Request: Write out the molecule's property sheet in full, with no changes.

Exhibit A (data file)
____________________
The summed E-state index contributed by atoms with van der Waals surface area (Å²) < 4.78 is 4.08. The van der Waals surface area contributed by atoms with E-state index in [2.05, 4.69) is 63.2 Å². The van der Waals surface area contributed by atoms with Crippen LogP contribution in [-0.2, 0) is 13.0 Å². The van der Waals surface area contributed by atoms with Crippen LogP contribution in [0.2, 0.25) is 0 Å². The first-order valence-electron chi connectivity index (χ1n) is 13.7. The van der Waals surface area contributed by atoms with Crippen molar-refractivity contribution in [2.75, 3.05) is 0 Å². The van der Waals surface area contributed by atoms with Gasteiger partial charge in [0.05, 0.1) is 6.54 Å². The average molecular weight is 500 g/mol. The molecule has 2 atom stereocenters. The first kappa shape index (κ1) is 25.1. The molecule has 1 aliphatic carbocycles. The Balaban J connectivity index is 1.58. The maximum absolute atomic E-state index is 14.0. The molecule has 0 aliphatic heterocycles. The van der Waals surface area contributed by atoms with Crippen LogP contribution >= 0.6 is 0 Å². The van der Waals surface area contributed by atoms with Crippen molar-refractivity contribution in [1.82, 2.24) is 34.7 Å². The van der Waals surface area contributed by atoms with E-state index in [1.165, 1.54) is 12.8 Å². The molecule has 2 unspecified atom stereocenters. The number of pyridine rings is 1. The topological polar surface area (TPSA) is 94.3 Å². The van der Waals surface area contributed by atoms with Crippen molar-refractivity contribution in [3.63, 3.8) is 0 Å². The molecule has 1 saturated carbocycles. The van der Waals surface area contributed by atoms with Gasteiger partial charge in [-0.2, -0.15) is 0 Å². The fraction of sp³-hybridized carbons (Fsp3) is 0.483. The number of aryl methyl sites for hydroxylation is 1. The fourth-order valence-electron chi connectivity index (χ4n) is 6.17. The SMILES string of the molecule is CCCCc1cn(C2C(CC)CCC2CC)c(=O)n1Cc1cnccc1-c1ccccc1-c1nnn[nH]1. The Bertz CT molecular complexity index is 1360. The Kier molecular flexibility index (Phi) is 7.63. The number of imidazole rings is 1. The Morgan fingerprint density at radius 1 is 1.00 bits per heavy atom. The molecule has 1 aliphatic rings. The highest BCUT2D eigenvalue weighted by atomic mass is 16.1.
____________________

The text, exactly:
The summed E-state index contributed by atoms with van der Waals surface area (Å²) < 4.78 is 4.08. The van der Waals surface area contributed by atoms with E-state index in [2.05, 4.69) is 63.2 Å². The van der Waals surface area contributed by atoms with Crippen LogP contribution in [-0.2, 0) is 13.0 Å². The van der Waals surface area contributed by atoms with Crippen LogP contribution in [0.2, 0.25) is 0 Å². The first-order valence-electron chi connectivity index (χ1n) is 13.7. The van der Waals surface area contributed by atoms with Crippen molar-refractivity contribution in [2.75, 3.05) is 0 Å². The van der Waals surface area contributed by atoms with Gasteiger partial charge in [0.05, 0.1) is 6.54 Å². The average molecular weight is 500 g/mol. The molecule has 2 atom stereocenters. The first kappa shape index (κ1) is 25.1. The molecule has 1 aliphatic carbocycles. The Balaban J connectivity index is 1.58. The maximum absolute atomic E-state index is 14.0. The molecule has 0 aliphatic heterocycles. The van der Waals surface area contributed by atoms with Crippen LogP contribution >= 0.6 is 0 Å². The van der Waals surface area contributed by atoms with Crippen molar-refractivity contribution in [1.82, 2.24) is 34.7 Å². The van der Waals surface area contributed by atoms with E-state index in [1.165, 1.54) is 12.8 Å². The molecule has 2 unspecified atom stereocenters. The number of pyridine rings is 1. The topological polar surface area (TPSA) is 94.3 Å². The van der Waals surface area contributed by atoms with Crippen molar-refractivity contribution in [3.63, 3.8) is 0 Å². The molecule has 1 saturated carbocycles. The van der Waals surface area contributed by atoms with Gasteiger partial charge in [-0.2, -0.15) is 0 Å². The fraction of sp³-hybridized carbons (Fsp3) is 0.483. The number of aryl methyl sites for hydroxylation is 1. The fourth-order valence-electron chi connectivity index (χ4n) is 6.17. The SMILES string of the molecule is CCCCc1cn(C2C(CC)CCC2CC)c(=O)n1Cc1cnccc1-c1ccccc1-c1nnn[nH]1. The Bertz CT molecular complexity index is 1360. The Kier molecular flexibility index (Phi) is 7.63. The number of imidazole rings is 1. The Morgan fingerprint density at radius 1 is 1.00 bits per heavy atom. The molecule has 1 aliphatic rings. The highest BCUT2D eigenvalue weighted by atomic mass is 16.1.